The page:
But face it, it's a culture defined by the English ruling class, for the most part.

(And don't think I neglect the land of my fathers - Joyce, Myles naGCopaleen, Wilde... Shaw, not so much, but that's just my taste. But "British", not Irish culture is the question here.)

But the truly great thing, for my money, is the mongrel, omnivorous nature of the English language. If "British" culture has one great strength, it is, for me, the sheer depth and nuance of English at its best.

Damme, sir! Left out British humour... but sorry, Zep (and I grew up on this stuff, still love it, love that kids today still totally love it) don't count. Not only did they rip off black artists note-for-note...

www.youtube.com...

but they didn't (unlike the Stones) give them any credit until the lawsuits started. Album credits on the original pressings always say, "trad. arr. Page, Plant, Jones, Bonham".

The vocal performance on the Otis Rush version, for me, wees all over Percy Plant's whining...

[edit on 2-4-2010 by rich23]



posted on Apr, 3 2010 @ 02:54 AM
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Originally posted by rich23
More and more like the US every day, looks like: high prison population, obese, dumbed down...

And what is British culture, or ever was? Call it by its real name - English culture. Don't get me wrong - I'm a fan of Shakespeare, P. G. Wodehouse, Charles Dickens, George Macdonald Fraser, all that lovely and peculiarly British stuff. Elgar, Birtwhistle, Lennon/McCartney.

But face it, it's a culture defined by the English ruling class, for the most part.


There's some merit to this, but perhaps not in the way that you're expressing here. There's a rift, a divide of foreign cultures amongst the classes. for the proles and lumpen-proles there's been a massive influence of American culture over the last couple of decades.

However, your point about the English ruling classes is a similar one but actually undermines your own argument. The English ruling classes tend to be very European in their outlook - despite crazy threads about Anglo-Saxon Missions and the like - simply because old, powerful, often aristocratic families are spread all over Europe like very expensive butter across a large piece of bread. They're not particularly loyal to one country nor particularly representative of it as one generation they might be here, another generation they might be there and so on. The only loyalty they hold is to their own families and their own kind.



posted on Apr, 3 2010 @ 04:03 AM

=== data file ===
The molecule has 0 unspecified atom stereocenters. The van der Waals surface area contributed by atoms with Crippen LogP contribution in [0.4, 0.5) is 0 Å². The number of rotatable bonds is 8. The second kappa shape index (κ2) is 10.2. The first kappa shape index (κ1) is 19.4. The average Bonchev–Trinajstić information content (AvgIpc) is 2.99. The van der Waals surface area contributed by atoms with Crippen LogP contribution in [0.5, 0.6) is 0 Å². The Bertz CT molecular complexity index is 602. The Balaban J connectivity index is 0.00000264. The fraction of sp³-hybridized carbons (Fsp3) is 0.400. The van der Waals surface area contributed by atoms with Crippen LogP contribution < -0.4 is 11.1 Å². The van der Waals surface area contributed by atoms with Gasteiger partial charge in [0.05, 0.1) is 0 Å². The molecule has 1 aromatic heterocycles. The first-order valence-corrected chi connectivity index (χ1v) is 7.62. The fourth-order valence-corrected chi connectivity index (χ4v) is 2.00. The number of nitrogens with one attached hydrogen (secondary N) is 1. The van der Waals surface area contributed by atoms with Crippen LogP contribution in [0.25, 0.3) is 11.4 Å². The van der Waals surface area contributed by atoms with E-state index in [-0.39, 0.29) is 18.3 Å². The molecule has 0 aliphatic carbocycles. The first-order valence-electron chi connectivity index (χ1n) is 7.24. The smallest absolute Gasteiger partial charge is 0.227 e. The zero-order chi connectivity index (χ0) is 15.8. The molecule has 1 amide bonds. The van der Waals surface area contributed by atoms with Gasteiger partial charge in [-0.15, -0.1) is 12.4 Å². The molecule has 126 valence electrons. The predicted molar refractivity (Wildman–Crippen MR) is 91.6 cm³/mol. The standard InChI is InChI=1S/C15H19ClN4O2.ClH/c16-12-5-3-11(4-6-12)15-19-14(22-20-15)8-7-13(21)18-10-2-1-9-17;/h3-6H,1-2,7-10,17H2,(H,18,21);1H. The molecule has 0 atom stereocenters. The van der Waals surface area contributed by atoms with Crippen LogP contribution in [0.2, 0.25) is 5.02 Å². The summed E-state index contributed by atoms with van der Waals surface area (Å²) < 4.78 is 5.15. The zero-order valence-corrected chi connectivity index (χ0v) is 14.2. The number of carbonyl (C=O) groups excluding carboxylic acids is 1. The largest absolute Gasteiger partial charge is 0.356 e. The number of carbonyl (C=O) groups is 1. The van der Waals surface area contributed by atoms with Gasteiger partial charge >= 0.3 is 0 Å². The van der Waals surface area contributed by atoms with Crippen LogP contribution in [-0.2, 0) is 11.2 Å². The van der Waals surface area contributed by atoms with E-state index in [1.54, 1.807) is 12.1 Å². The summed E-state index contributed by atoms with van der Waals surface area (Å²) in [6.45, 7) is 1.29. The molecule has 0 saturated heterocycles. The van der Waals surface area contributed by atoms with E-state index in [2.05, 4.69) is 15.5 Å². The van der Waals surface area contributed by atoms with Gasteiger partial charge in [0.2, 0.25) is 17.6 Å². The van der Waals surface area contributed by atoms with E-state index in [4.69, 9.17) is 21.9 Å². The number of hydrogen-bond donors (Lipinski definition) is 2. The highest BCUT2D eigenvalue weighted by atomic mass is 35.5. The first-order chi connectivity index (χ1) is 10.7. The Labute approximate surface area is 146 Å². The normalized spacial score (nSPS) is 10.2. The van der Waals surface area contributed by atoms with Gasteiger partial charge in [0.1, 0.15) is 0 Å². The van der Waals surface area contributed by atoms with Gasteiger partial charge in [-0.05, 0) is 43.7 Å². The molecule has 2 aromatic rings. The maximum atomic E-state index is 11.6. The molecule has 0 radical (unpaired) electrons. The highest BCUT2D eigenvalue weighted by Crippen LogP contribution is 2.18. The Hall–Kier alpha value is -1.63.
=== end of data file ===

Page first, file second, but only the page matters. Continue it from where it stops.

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Don't forget heep hop.

Them Brits love them some American ghetto jams.

Seriously.

And electro, too! Though I suppose they might currently prefer to get stupid to the drum and bass.



posted on Apr, 3 2010 @ 04:32 AM
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Originally posted by Freeborn
Gin in teacups.


British culture.
The ability to laugh at ourselves and seeing humour in almost any given situation.

Being tenacious and having a 'you are not going to get the better of me you bastard' attitude and rallying around each other when the chis are down.

Britain has always been good at taking the good aspects of other cultures and absorbing and adapting them to British society.

Tracey Emin, The Last Night Of The Proms, the traditional Saturday night punch up in the kebab shop.

The list is endless.


I agree with your first lot of points but The last night of the proms? Something I would never go to and avoiding fights and keebab shops, has always been high on my list of things to do.

So this is a culture we do not share, but Im still British, which I guess Is what I wanted to highlight in this thread.

I thought Tracey Emmin wanted to emmigrate because she had to pay too much tax here.

I always prefer a nice builders tea than Gin in my cup too.



posted on Apr, 3 2010 @ 04:35 AM
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Originally posted by Cabaret Voltaire
Don't forget heep hop.

Them Brits love them some American ghetto jams.

Seriously.

And electro, too! Though I suppose they might currently prefer to get stupid to the drum and bass.



I find the adoption of much of American youth culture weird, to say the least. Consider and compare to Morris Dancing. Ridiculous, attention seeking clothes? Check. Strange music? Check. Waving weapons about? Check. History of mimicking people belonging to another race? Check.

Nothing really between the two things, just one's acceptable because it's American and on the telly.



posted on Apr, 3 2010 @ 06:51 AM
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Originally posted by woodwardjnr

I agree with your first lot of points but The last night of the proms? Something I would never go to and avoiding fights and keebab shops, has always been high on my list of things to do.

So this is a culture we do not share, but Im still British, which I guess Is what I wanted to highlight in this thread.

I thought Tracey Emmin wanted to emmigrate because she had to pay too much tax here.

I always prefer a nice builders tea than Gin in my cup too.



The Last Night Of The Proms is thoroughly British but holds no appeal to me personally.

Kebab shops are to be avoided at all costs, unless copious amounts of alcohol have been consumed, even then one's wits must be maintained.
They have become as much a part of Britain as Indian and Chinese take aways in a relatively short time.